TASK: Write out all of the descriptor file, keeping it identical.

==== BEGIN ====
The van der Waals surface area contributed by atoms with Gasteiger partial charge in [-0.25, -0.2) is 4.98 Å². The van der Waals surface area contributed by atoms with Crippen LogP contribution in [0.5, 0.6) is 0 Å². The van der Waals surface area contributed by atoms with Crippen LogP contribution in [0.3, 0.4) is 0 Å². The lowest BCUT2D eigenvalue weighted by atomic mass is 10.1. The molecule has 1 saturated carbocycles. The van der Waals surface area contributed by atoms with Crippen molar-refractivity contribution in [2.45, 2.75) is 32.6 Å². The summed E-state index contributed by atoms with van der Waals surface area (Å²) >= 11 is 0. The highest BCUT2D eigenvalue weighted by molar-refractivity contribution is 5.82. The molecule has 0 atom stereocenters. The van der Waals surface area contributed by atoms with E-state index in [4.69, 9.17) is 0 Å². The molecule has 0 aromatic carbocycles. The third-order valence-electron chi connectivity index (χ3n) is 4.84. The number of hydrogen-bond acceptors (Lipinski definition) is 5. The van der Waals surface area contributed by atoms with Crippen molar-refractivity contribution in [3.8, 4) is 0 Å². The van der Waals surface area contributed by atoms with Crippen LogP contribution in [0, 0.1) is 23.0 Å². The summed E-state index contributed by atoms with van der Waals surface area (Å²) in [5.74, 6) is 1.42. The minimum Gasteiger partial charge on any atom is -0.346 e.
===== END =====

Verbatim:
The van der Waals surface area contributed by atoms with Gasteiger partial charge in [-0.25, -0.2) is 4.98 Å². The van der Waals surface area contributed by atoms with Crippen LogP contribution in [0.5, 0.6) is 0 Å². The van der Waals surface area contributed by atoms with Crippen LogP contribution in [0.3, 0.4) is 0 Å². The lowest BCUT2D eigenvalue weighted by atomic mass is 10.1. The molecule has 1 saturated carbocycles. The van der Waals surface area contributed by atoms with Crippen molar-refractivity contribution in [2.45, 2.75) is 32.6 Å². The summed E-state index contributed by atoms with van der Waals surface area (Å²) >= 11 is 0. The highest BCUT2D eigenvalue weighted by molar-refractivity contribution is 5.82. The molecule has 0 atom stereocenters. The van der Waals surface area contributed by atoms with E-state index in [4.69, 9.17) is 0 Å². The molecule has 0 aromatic carbocycles. The third-order valence-electron chi connectivity index (χ3n) is 4.84. The number of hydrogen-bond acceptors (Lipinski definition) is 5. The van der Waals surface area contributed by atoms with Crippen molar-refractivity contribution in [3.8, 4) is 0 Å². The van der Waals surface area contributed by atoms with Crippen LogP contribution in [0, 0.1) is 23.0 Å². The summed E-state index contributed by atoms with van der Waals surface area (Å²) in [5.74, 6) is 1.42. The minimum Gasteiger partial charge on any atom is -0.346 e.